Doug Stanhope, a comedian who claims to be a good friend of Johnny Depp, has accused Amber Heard, the actress who recently filed a restraining order against Depp, of blackmail.
Stanhope’s supposed exposé, which was published by The Wrap on May 29, contended that Heard’s claims of physical and emotional abuse at the hands of Depp—as well as a photograph of Heard’s bruised face obtained by TMZ, which she cited as proof of the abuse—were false.
Stanhope, whose past credits include hosting Comedy Central’s The Man Show and guest appearances on The Howard Stern Show, maintained that he and his girlfriend Amy “Bingo” Bingaman were with Depp on the night of May 28—only hours before police arrived at the residence in response to a domestic dispute between the actor and Heard. He then stated that he witnessed Heard “threatening to lie about [Depp] publicly in any and every possible duplicitous way if he didn’t agree to her terms.”
Stanhope then launched into a diatribe about how Depp, not Heard, was the abused party of the couple—and that Hollywood, “the entertainment industry at large,” and “society as a whole” were part of the reason why Depp, Stanhope, and Depp’s friends had remained silent on the matter.
We’d watched it build like this since before they were married. We’d watched her manipulate and f— with him for years. We didn’t say a word. To each other, yes, but never to him.
When your friend is in an awful, abusive relationship — man or woman — and you risk weighing in that their counterpart is a demon, you know the odds are they will jump right back into the fire and then dump you from their life for being honest.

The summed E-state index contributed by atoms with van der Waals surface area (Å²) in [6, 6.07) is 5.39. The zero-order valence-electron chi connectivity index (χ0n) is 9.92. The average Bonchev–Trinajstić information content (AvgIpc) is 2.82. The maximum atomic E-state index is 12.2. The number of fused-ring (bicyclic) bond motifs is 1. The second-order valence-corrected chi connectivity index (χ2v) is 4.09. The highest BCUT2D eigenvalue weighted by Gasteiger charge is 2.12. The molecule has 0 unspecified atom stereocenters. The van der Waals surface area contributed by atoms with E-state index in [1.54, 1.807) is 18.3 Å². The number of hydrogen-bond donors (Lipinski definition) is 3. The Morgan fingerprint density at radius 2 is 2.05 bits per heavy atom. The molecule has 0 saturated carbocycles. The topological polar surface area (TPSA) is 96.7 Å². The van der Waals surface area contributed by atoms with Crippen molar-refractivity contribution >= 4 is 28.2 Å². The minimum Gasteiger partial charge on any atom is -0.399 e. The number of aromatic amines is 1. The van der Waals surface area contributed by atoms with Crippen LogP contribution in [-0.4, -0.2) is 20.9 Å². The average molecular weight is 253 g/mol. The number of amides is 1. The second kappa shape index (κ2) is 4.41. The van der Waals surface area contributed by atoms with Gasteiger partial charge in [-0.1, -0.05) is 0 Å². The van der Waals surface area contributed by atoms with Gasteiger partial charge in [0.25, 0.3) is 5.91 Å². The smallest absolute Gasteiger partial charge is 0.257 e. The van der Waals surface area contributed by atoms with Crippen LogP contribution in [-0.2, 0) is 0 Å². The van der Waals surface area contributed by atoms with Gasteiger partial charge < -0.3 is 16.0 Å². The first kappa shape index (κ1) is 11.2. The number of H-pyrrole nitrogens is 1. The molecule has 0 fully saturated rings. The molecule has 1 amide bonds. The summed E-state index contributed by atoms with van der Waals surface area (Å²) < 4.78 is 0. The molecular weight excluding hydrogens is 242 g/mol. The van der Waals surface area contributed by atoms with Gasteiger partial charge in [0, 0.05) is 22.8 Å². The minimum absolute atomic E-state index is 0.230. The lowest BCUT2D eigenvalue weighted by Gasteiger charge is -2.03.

Most of us have been on one or both sides of this coin. Choosing to be blinded, or removing the people who have clearer eyes that can guide you.
The fact that Hollywood and the entertainment industry at large — f—, society as a whole — turns a blind eye to domestic violence is abhorrent.
While domestic violence or emotional abuse against men is extremely under-reported—in the case of the former, The National Domestic Violence Hotline cites a study by the CDC that suggests “one in seven men age 18+ in the U.S. has been the victim of severe physical violence by an intimate partner in his lifetime”—it’s important to note that Stanhope’s allegations also come in the wake of Heard’s own accusations that Depp physically assaulted her. Essentially, Stanhope’s assertions are the direct inverse of Heard’s.
At the time of this article’s publication, there have been no prior statements that corroborate Stanhope’s narrative, though stars such as Paul Bettany, Andy Richter, and Evan Rachel Wood have announced their support for either Depp (in the case of Bettany) or Heard (in the case of Richter and Wood).
Since news of the divorce between Heard and Depp became public, Depp’s only commentary on the divorce and the allegations against him have been through either his PR reps or his attorney Laura Wasser, who stated on Friday in an exclusive with People that Heard’s “current application for a temporary restraining order along with her financial requests appears to be in response to the negative media attention she received earlier this week after filing for divorce.”
In his essay, Stanhope admitted that Depp was unaware that the comedian planned to publicized his account of his relationship with Heard, and expressed his fear that in defending Depp, he “would just come across as a sycophant trying to attach myself to a sensationalized story in order to further my career.”
“I didn’t jump into the fray because I was weak; it was because I didn’t want to look like a name-dropper,” he added. “I’ll name drop him now. Johnny Depp is my friend.”
As of now, neither Heard, Depp, nor their respective representatives have responded to Stanhope’s version of the story.
Update (12:15 a.m.): This article originally stated that Andy Richter spoke out in support of Johnny Depp, not Amber Heard. This has since been corrected.
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